7.         Safety Data Sheets For Chemical Products - ISO 11014, International Standards Organisation, 1993.

8.         UN Recommendations On The Transport Of Dangerous Goods, 9th Revised Edition, HSE Books, ISBN 011 015097 X.

9.         International Maritime Dangerous Goods (IMDG) Code, Volumes 1-4 and Supplement, International Maritime Organisation, ISBN 92 801 1314 3 and ISBN 92 801 1316 X

10.       Technical Instructions For The Safe Transport Of Dangerous Goods By Air, International Civil Aviation Organisation Document 9284-AN/905 and Supplement.

11.       ISS Quality Assurance Manual, HOLD 8.

12.       ISS Corporate HSE Audit Program HOLD 11

13.       Policy Prohibiting Workplace and Sexual Harassment, ISS Policy Number 406, 1996, revised 1999.

14.       International Convention On Safety Of Life At Sea (SOLAS), IMO 1974 as ammended.

APPENDIX I
OUTLINE PROJECT HSE PLAN

This is an outline of a Project HSE Plan.  It can be used as a typical / checklist from which to develop actual Project HSE Plans.

General

This is the HSE Plan for ISS Project <Project Name / Number> covering <short description of scope>.  This document must be given to all personnel working on the project.  It has been prepared according to the requirements of the ISS HSE Management System .

The person with overall HSE responsibility for this project is <Project Manager>.

Planning

HSE planning activities are:

HSE Objectives
The HSE objectives for this project are:

  • No harm to people
  • No damage to the environment
  • Maximise efficiency of use of materials and energy

Hazard Identification / Risk Assessments
<Study / Scope of study / When carried out / Responsibility>

Journey Management Plans
<Study / Scope of study / When carried out / Criteria / Responsibility>

Port Operations Plans

Ships Husbandry Criteria

Identification Of Legal Requirements
<When carried out / Responsibility >

Implementation And Operation

Figure 1 shows responsibility and authority for HSE management and performance in the form of an organisation chart <Attach Project Organogram>

HSE Roles And Responsibilities
Personnel with specific HSE roles and responsibilities for this project are:
<Person / Job title / Responsibility / Competency>

HSE Awareness
<Describe any HSE Awareness programs that are ongoing during the Project if any.>

Operational And Maintenance Procedures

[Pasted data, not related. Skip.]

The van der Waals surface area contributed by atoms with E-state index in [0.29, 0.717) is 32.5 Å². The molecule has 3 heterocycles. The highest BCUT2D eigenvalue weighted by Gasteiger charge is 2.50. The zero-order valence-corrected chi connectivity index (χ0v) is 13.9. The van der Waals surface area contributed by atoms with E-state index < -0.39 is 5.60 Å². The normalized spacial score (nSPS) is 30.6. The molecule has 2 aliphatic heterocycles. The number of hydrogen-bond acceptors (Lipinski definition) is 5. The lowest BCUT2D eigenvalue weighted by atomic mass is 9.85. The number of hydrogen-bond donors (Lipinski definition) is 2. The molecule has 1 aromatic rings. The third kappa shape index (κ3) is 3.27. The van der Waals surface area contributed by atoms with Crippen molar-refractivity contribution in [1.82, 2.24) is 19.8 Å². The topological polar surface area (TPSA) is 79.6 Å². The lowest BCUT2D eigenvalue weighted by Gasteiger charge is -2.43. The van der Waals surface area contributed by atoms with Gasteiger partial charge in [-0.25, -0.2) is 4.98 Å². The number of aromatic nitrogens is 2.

<List any specific HSE procedures that will be used during the project e.g. for Working at Height.  If these are procedures that need to developed during the project, then a timescale and responsibility must be included>

Consultation And Communication
ISS holds regular HSE meetings for the purpose of communicating HSE information and for consulting on HSE matters.  These are held once per month for local matters and once per three months for corporate matters (Focus Groups).  In addition this Project will convene regular HSE meetings
< frequency / responsibility / involvement of client, contractors, sub-contractors, government officials etc. >

Documentation
<Special requirements for Project HSE Documentation, if any>

Emergency Preparedness
<Insert requirements for the preparation of any project specific emergency plans / responsibility>
<Insert known requirements for drills and exercises to test or demonstrate emergency preparedness>

Checking And Corrective Action

Audits And Inspections
<Review / Scope / Timing / Responsibility for implementing findings>
<Required audits of contractors, sub-contractors and other organisations>

Incident Reporting
<Insert incident reporting procedure; e.g. reference local TransOceanic procedure or summarise project specific procedure.  The procedure must specify how the incident is: reported, recorded, investigated, corrective actions implemented and recorded, followed-up and findings communicated>
<Interface for contractor or sub-contractor incident reporting procedure>

All personnel will be informed of the incident reporting procedure on joining the project.

Records And Record Management
<Identify project specific HSE records - e.g. that specific maintenance activities have been carried out>
<Requirement for reporting against specific HSE objectives e.g. Lost Time Incidents - including by sub-contractors>

Management Review

The Project Manager will review and update this plan as often as necessary to ensure that HSE performance is meeting expectation.

References

1.         ISS HSE Management System